We have so many expressions that teach us about family bonds or devotion that is familial. “Blood brothers,” “blood is thicker than water,” and “blood kin.”
The implication is that relationships among family members will always be stronger and more important than our other relationships. I haven’t found that to be the case in my own life, in certain instances, but most take blood ties as a given – that parents will be there for you, that siblings will support you through tough times, that even distant relatives will step in and stand by one another when the going gets tough.
This may not be the case.
In college, I realized that I was forming friendships with other women that might endure a lifetime. Many of these relationships were close for 20 years and longer. While distance and the conflicting priorities we all deal with in life have strained one or two of these friendships, these women remain in my heart forever.
One woman I’ve known for 25 years is, for me, a sister.
Why Do Adult Siblings Feud?
Strangely, siblings are not there for us more often than we may realize. We hear about sibling rivalry of course, and we hear about rifts in families that may persist for decades. The sibling relationship can be particularly delicate: societal expectations of “family” run high, misunderstandings from childhood leave wounds, or siblings simply dislike each other and time doesn’t change that fact.
This article in The Daily Mail speaks to the long-standing silence between actress Julia Roberts and her brother Eric, refers to “squabbles” between siblings, and mentions other famous brothers and sisters who have virtually no relationship.
Dr. Pat Spungin, child psychologist, is quoted in the article. She says:
… it’s unusual, though not unknown, for some siblings to hate each other from the moment they first set eyes on each other – in short, a personality clash.
More commonly, there is a reason for the dislike many adult siblings feel for each other. Usually, it has its roots in how they were treated as children.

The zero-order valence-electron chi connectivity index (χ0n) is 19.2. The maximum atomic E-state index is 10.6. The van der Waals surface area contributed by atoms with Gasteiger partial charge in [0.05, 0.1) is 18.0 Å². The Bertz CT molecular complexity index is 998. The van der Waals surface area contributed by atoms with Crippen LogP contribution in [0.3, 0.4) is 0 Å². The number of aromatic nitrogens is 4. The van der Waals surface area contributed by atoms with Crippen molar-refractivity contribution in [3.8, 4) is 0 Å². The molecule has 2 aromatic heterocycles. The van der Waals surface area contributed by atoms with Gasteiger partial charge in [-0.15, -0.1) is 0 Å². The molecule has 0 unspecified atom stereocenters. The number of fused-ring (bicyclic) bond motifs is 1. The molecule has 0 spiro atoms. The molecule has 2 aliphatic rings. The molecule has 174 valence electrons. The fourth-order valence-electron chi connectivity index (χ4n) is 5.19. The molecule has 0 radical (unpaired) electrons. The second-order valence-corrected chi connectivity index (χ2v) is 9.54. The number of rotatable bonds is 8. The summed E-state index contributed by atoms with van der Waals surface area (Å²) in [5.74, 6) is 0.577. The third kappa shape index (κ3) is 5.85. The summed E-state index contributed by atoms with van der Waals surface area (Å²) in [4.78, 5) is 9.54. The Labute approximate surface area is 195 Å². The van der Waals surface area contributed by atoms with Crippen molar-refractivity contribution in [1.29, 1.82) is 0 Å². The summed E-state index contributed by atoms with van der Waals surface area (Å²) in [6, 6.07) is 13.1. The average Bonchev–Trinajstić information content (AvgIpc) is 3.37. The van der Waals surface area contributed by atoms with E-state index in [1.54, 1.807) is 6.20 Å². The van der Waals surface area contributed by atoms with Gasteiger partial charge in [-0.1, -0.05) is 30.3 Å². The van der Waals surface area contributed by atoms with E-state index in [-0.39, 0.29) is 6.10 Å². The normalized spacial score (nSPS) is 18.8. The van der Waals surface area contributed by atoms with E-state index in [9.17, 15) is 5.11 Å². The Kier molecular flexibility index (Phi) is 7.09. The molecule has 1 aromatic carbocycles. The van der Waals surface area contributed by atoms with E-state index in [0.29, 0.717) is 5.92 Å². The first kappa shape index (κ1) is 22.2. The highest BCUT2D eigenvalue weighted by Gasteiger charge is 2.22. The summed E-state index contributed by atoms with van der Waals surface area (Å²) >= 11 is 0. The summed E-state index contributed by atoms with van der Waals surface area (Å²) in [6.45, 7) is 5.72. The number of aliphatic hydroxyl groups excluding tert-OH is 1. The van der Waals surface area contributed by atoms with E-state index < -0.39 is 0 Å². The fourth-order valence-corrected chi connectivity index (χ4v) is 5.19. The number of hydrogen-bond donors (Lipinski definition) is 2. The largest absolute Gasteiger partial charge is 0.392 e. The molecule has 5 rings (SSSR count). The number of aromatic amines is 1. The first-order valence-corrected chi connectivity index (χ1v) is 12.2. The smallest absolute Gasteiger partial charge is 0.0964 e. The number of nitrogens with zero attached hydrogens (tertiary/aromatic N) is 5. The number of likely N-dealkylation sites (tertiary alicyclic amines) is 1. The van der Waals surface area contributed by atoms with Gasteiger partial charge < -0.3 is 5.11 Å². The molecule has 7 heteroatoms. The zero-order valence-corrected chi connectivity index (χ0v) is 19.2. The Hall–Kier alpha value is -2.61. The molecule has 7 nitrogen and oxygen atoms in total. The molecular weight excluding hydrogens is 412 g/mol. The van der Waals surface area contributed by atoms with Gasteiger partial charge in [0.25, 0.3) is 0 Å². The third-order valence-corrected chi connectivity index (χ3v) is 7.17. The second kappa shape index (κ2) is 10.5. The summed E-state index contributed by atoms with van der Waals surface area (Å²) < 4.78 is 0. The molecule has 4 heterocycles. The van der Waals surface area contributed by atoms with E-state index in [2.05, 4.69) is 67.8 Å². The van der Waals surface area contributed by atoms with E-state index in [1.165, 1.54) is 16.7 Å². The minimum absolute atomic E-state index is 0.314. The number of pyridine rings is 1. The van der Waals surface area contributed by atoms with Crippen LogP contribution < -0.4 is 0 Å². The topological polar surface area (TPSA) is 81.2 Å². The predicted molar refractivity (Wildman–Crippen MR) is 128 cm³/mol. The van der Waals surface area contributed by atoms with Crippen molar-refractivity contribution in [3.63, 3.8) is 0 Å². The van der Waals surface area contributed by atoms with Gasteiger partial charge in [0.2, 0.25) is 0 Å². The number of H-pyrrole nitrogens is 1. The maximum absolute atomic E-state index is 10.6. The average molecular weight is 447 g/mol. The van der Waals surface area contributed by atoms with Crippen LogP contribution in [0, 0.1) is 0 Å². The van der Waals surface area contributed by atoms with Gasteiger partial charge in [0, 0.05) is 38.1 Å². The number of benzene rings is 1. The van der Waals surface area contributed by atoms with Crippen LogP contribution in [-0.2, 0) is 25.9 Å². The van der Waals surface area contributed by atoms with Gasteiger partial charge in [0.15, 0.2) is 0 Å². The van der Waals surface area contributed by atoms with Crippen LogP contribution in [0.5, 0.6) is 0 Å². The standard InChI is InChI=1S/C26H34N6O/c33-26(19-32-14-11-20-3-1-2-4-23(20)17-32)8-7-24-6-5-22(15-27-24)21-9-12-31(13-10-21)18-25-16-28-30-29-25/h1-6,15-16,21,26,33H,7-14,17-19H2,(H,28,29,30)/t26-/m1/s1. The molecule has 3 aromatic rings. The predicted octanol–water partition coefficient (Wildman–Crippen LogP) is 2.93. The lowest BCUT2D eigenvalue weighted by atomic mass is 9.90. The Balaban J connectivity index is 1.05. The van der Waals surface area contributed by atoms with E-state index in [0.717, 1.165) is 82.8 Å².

Psychology of Sibling Relationships: Do You Treat Your Children Differently?
My own sons are close in age and very different in terms of interests and nature, but they seem to enjoy each others’ company and have respect for their varying skills.
To a large extent, I treated them in similar fashion as they were growing up, though they may say otherwise. One was more responsible very early on, and mouthier, too. He was given more freedom. The other had his head in the clouds, was more challenging to understand, and I was slower to accommodate his requests for independence. I did not, however, explicitly compare the two. You know the sort of thing – “Why can’t you be more like your sister when it comes to…” or “Your brother can do this, why can’t you?”
Dr. Spungin reminds us that “comparing makes your children into competitors rather than allies.”
When adult siblings don’t get on, what commonly happens is they have a major ‘falling out’ over something apparently quite trivial. In fact, the trivial thing is just a cover for a much deeper issue, usually to do with favouritism, that still hasn’t been resolved from childhood.
Betrayals by Blood
Squabbles and dislike among family members are one thing, but I’ve always been fascinated by betrayals that run far beyond personality clashes or miscommunication. Haven’t we all seen the soapy dramas on television involving a man having an affair with his wife’s sister? Don’t we find the sister’s role in the trio more appalling than the errant husband’s?
Our expectations of blood are set from an early age: family should be absolute; blood ties ought to guarantee loyalty or at least, decency; family is “always there for you.” And in the example of a woman sleeping with her sister’s spouse, it’s hard for me to wrap my mind around that sort of violation.
Occasionally, I read online about family reunions, and I ache for a large family, for the days I remember in my grandmother’s home, for siblings I wished I had, able to pick up the phone and call, for the sense of belonging that I imagine is taken for granted by many. Naturally, I’m well aware of families in which rifts and fighting are the norm, ties are severed, and the resulting wounds are deep and difficult to bear.
Reliance on family members is what “blood” ought to be – oh, not without its issues as in any relationship, but family should stand together, help each other, never walk away in indifference much less knowingly cause pain.
I wonder if Julia and Eric Roberts will ever make amends. I wonder how common this phenomenon truly is – squabbling and silence. I would like to think that were I in a similar situation, I could wish my siblings well no matter what and mean it, although experience has taught me time and time again that “blood is thicker than water” does not necessarily apply.
Yet when I think of my sons, I’m encouraged. They seem to embody the notion that being bound by blood is important, and I take heart in that.
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